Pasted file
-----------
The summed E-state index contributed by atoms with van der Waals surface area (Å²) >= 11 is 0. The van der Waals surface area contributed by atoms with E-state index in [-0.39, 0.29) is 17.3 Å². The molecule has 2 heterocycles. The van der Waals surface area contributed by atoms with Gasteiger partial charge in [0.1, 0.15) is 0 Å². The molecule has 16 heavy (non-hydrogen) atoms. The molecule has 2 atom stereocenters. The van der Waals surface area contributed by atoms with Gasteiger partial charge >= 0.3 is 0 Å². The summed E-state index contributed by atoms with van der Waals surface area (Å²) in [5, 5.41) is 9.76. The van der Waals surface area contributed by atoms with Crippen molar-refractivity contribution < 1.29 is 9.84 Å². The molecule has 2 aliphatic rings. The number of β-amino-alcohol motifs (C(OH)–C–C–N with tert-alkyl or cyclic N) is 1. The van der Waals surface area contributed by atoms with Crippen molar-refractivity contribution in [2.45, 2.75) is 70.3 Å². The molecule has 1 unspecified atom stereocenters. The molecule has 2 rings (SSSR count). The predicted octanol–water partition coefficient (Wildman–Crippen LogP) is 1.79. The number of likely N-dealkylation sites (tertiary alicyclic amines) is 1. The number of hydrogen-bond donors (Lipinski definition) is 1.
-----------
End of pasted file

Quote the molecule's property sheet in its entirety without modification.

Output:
The summed E-state index contributed by atoms with van der Waals surface area (Å²) >= 11 is 0. The van der Waals surface area contributed by atoms with E-state index in [-0.39, 0.29) is 17.3 Å². The molecule has 2 heterocycles. The van der Waals surface area contributed by atoms with Gasteiger partial charge in [0.1, 0.15) is 0 Å². The molecule has 16 heavy (non-hydrogen) atoms. The molecule has 2 atom stereocenters. The van der Waals surface area contributed by atoms with Gasteiger partial charge >= 0.3 is 0 Å². The summed E-state index contributed by atoms with van der Waals surface area (Å²) in [5, 5.41) is 9.76. The van der Waals surface area contributed by atoms with Crippen molar-refractivity contribution < 1.29 is 9.84 Å². The molecule has 2 aliphatic rings. The number of β-amino-alcohol motifs (C(OH)–C–C–N with tert-alkyl or cyclic N) is 1. The van der Waals surface area contributed by atoms with Crippen molar-refractivity contribution in [2.45, 2.75) is 70.3 Å². The molecule has 1 unspecified atom stereocenters. The molecule has 2 rings (SSSR count). The predicted octanol–water partition coefficient (Wildman–Crippen LogP) is 1.79. The number of likely N-dealkylation sites (tertiary alicyclic amines) is 1. The number of hydrogen-bond donors (Lipinski definition) is 1.